Secretary of State to direct the holding
of a poll on any given date if it appears likely that a majority of voters
‘would express a wish that
should cease to
be part of the
and ‘form part of a united
Ireland’. It is not clear how this ‘appears
likely’. Again, a majority could in theory wish to opt for an
but the Secretary of State could ignore their wishes.
three of this schedule in effect subjects Northern
’s status to
This will cause instability as everyone waits for the other shoe to fall.
The UIM has long favoured referenda on a number of crucial issues, but the
onus on calling a referendum should lie with the people - not the
Secretary of State. This would require a petition signed by a percentage
of electors in each parliamentary constituency.
AMENDMENTS TO THE IRISH CONSTITUTION
29 of the Constitution deals with the Irish state’s international
membership of the United Nations, the EEC and the European Union etc.
Paragraph 7:2 states that any institution established by the Agreement may
exercise its powers and functions ‘irrespective of all or any part of
the island of Ireland.’
This suggests that some of the present functions of the Oireachtas will be
taken over by such bodies. This could become a framework for an all-island
parliament to which the Northern Ireland Assembly and the Oireachtas would
proposal to amend Articles 2 and 3 of the Irish Constitution is long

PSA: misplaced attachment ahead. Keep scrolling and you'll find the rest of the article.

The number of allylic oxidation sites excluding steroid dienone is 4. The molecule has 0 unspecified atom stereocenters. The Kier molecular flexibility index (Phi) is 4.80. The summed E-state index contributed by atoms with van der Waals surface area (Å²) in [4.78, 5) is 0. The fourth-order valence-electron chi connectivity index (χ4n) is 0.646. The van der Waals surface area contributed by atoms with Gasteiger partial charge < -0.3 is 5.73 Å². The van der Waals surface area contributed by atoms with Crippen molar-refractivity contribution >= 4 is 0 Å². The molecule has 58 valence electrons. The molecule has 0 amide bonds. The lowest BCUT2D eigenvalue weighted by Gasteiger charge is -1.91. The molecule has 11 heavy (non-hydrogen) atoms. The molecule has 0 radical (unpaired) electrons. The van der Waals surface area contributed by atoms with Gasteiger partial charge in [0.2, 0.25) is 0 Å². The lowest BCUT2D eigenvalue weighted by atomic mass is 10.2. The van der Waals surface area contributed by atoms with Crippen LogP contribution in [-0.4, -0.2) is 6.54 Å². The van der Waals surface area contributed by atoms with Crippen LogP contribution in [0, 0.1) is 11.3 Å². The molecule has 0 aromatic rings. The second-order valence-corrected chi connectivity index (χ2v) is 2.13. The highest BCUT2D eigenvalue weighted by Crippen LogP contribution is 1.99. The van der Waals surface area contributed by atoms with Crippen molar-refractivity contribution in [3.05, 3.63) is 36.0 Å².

overdue and, on the face of it, most welcome. It is regrettable that this
change is conditional on the establishment of all the institutions in the
Agreement. It should be noted, however, that the existence of these
articles prevented any formal joint exercise of authority or executive
powers as these conflicted with the ‘constitutional imperative’ of
Leinster House to govern all 32 counties.
amended version of Article 2 entitles everyone born on the ‘island of Ireland’
to be part of the ‘Irish nation’. This is fair enough and of itself is
no longer a claim on the territory of the six counties. It also recognises
the special affinity of the Irish nation with its diaspora. It is entirely
a matter for the Leinster House government to identify with Irish ethnic
minority groups in Ulster
and overseas and is fairly unobjectionable.
amended Article 3 is much more interesting and subtly ambiguous. In it,
the Ulster-Scots and Ulster-British are subsumed as ‘people who share
the territory of the
in all the diversity of their identities and traditions’ - in effect
different kinds of Irish people. The recognition that a united
should only come about with the consent of a majority of the people in
both jurisdictions is positive as is the admission that two jurisdictions
the proposed new Article 3:2 dealing with CroBIEPs allows such
institutions to exercise powers and functions ‘in respect of all or
any part of the island'. Before this amendment, the Oireachtas claimed
jurisdiction over the whole island but only made laws for the 26 counties
‘pending the reintegration of the national territory.’ Now the
Oireachtas will continue to be responsible for making laws in the 26
counties (until Irish unity comes about) but will have an input into those
cross-border bodies which will exercise power and functions in both
interesting change to Article 29 is the addition of Section 8 which now
to ‘exercise extra-territorial jurisdiction’ presumably in Northern
Ireland, through the
cross-border bodies set out in this Agreement.
constitutional changes will permit the Irish state to overcome the legal
barriers which have hitherto prevented its exercising joint authority over
the six counties. They do not ‘strengthen the
nor do they leave Ulsterfolk in peace to determine their own political
strand of the Agreement provides for a democratically-elected Assembly
Assembly is more like a colonial sub-assembly than a normal elected body